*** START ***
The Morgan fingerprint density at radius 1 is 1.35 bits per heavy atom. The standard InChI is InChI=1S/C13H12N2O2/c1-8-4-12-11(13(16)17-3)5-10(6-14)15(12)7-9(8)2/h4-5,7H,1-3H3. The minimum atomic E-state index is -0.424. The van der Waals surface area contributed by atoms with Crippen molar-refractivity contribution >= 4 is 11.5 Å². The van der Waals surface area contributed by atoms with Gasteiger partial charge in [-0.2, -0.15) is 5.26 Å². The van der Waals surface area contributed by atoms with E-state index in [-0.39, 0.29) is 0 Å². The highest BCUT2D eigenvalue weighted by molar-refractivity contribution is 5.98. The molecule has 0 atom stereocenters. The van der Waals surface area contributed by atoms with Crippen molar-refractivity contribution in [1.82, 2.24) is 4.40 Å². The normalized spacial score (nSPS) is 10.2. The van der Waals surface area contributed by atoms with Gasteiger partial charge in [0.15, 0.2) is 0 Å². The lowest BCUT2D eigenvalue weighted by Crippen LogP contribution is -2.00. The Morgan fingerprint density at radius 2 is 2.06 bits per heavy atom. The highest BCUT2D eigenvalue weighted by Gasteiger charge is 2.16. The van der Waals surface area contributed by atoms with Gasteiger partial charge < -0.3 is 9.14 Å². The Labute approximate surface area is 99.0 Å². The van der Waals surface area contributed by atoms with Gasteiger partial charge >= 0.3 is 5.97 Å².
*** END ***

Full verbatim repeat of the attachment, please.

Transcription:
The Morgan fingerprint density at radius 1 is 1.35 bits per heavy atom. The standard InChI is InChI=1S/C13H12N2O2/c1-8-4-12-11(13(16)17-3)5-10(6-14)15(12)7-9(8)2/h4-5,7H,1-3H3. The minimum atomic E-state index is -0.424. The van der Waals surface area contributed by atoms with Crippen molar-refractivity contribution >= 4 is 11.5 Å². The van der Waals surface area contributed by atoms with Gasteiger partial charge in [-0.2, -0.15) is 5.26 Å². The van der Waals surface area contributed by atoms with E-state index in [-0.39, 0.29) is 0 Å². The highest BCUT2D eigenvalue weighted by molar-refractivity contribution is 5.98. The molecule has 0 atom stereocenters. The van der Waals surface area contributed by atoms with Crippen molar-refractivity contribution in [1.82, 2.24) is 4.40 Å². The normalized spacial score (nSPS) is 10.2. The van der Waals surface area contributed by atoms with Gasteiger partial charge in [0.15, 0.2) is 0 Å². The lowest BCUT2D eigenvalue weighted by Crippen LogP contribution is -2.00. The Morgan fingerprint density at radius 2 is 2.06 bits per heavy atom. The highest BCUT2D eigenvalue weighted by Gasteiger charge is 2.16. The van der Waals surface area contributed by atoms with Gasteiger partial charge < -0.3 is 9.14 Å². The Labute approximate surface area is 99.0 Å². The van der Waals surface area contributed by atoms with Gasteiger partial charge >= 0.3 is 5.97 Å².